Perhaps in light of the mental, physical, and financial hardships of the pandemic, some Canadians are turning to various means to cope: one in ten (12%) Canadians say their cannabis consumption has increased over the past year, while 7% say they are using cigarettes more, and 16% are consuming more alcohol.

Over the last year, since the pandemic began, would you say the following has increased/improved or decreased/worsened?

 

 

Increased/

Improved

No

change

Decreased/

Worsened

Not applicable

The amount of time spent looking at a screen

60%

35%

4%

1%

Your frequency of ordering takeout food

26%

40%

25%

10%

The amount of time you spend outdoors

17%

38%

43%

2%

The amount of alcohol you consume

16%

50%

9%

24%

Your savings for emergencies or large expenditures

16%

50%

29%

6%

Your overall financial situation

15%

49%

35%

2%

Cannabis/marijuana consumption

12%

24%

3%

61%

The quality/amount of sleep you typically get

12%

58%

29%

1%

Your physical health

10%

54%

34%

2%

Your mental health

7%

48%

43%

2%

Cigarette use

7%

22%

3%

67%

 

Older Canadians Floating While Younger Generations Flounder During Pandemic

While generational divides were present pre-pandemic, the gap between generations has widened in many ways over the past year, pointing to challenges that young Canadians will be forced to grapple with long  after the pandemic is seen as being behind us.

What many think of as the “adjustments” or “impacts” of the pandemic, are being disproportionately felt amongst the younger generation. Seniors are significantly more likely to say that they have seen no change in their screen time (41%, 39% 35-54 vs. 22%18-34), physical health (67% vs. 49% 35-54, 43% 18-34), sleep habits (68% vs. 55% 35-54, 48% 18-34), or savings (58% vs. 49% 35-54, 40% 18-34).

Contrastingly, those aged 18-34 are floundering: they are more likely to be spending less time outdoors (49% vs. 37% 35-54, 44% 55+), having more screen time (72% vs. 54% 35-54, 56% 55+), and be consuming more alcohol (21% vs. 18% 35-54, 11% 55+).This suggests that although many see a light at the end of the tunnel with the vaccine rollout, the challenges of the pandemic may endure beyond vaccination.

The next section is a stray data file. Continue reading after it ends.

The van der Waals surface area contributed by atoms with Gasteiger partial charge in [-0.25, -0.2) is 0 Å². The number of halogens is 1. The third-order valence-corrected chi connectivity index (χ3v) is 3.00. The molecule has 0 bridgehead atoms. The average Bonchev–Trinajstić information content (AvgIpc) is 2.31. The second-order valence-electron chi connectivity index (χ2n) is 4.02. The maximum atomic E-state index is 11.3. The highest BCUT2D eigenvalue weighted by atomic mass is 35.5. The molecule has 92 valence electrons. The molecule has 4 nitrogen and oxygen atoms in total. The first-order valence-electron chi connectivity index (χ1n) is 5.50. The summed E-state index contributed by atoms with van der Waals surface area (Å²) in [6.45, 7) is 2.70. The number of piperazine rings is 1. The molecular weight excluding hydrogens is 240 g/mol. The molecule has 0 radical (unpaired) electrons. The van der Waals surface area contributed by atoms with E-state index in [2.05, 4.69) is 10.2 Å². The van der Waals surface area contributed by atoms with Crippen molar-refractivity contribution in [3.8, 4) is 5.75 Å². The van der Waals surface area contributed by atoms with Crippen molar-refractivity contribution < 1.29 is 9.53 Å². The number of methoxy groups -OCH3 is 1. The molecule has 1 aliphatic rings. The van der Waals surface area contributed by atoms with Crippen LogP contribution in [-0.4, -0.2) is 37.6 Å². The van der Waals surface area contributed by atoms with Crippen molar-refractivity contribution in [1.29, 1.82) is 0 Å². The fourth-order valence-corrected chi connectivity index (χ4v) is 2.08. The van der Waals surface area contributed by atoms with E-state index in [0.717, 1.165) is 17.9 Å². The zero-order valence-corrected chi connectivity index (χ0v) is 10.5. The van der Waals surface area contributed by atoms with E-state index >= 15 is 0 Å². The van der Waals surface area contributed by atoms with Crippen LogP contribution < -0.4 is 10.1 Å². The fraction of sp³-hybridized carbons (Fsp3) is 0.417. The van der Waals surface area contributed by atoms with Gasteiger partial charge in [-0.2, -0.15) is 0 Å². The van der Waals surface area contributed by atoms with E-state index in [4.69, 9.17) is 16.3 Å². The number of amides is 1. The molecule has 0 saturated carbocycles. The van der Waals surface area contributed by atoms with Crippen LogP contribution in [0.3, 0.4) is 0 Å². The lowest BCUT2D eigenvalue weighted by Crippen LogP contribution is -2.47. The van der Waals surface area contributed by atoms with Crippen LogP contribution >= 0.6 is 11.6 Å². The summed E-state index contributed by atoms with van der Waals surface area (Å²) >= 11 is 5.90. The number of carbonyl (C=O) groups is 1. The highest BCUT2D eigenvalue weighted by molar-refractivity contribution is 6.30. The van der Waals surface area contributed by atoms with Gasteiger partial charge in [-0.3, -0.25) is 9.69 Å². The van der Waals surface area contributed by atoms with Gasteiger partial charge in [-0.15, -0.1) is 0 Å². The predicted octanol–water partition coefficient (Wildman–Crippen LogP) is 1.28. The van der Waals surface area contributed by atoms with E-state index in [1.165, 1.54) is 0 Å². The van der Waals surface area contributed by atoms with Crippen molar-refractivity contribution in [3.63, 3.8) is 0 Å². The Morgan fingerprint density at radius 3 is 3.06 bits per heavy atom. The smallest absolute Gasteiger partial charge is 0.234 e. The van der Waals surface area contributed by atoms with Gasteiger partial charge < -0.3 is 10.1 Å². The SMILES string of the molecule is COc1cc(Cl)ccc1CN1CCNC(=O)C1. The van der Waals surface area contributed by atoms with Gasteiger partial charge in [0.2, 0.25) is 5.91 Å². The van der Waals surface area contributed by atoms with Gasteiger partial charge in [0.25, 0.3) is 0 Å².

About the Study

These are some of the findings of an Ipsos poll conducted between March 2-3, 2021, on behalf of Global News. For this survey, a sample of 1,000 Canadians aged 18+ was interviewed online. Quotas and weighting were employed to ensure that the sample’s composition reflects that of the Canadian population according to census parameters. The precision of Ipsos online polls is measured using a credibility interval. In this case, the poll is accurate to within ± 3.5 percentage points, 19 times out of 20, had all Canadians aged 18+ been polled. The credibility interval will be wider among subsets of the population. All sample surveys and polls may be subject to other sources of error, including, but not limited to coverage error, and measurement error.

For more information on this news release, please contact:

Darrell Bricker
CEO, Ipsos Global Public Affairs
+1 416 324 2001
[email protected]

About Ipsos

Ipsos is the world’s third largest market research company, present in 90 markets and employing more than 18,000 people.

Our passionately curious research professionals, analysts and scientists have built unique multi-specialist capabilities that provide true understanding and powerful insights into the actions, opinions and motivations of citizens, consumers, patients, customers or employees. We serve more than 5000 clients across the world with 75 business solutions.

Founded in France in 1975, Ipsos is listed on the Euronext Paris since July 1st, 1999. The company is part of the SBF 120 and the Mid-60 index and is eligible for the Deferred Settlement Service (SRD).

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www.ipsos.com

The author(s)

  • Darrell Bricker Global CEO, Public Affairs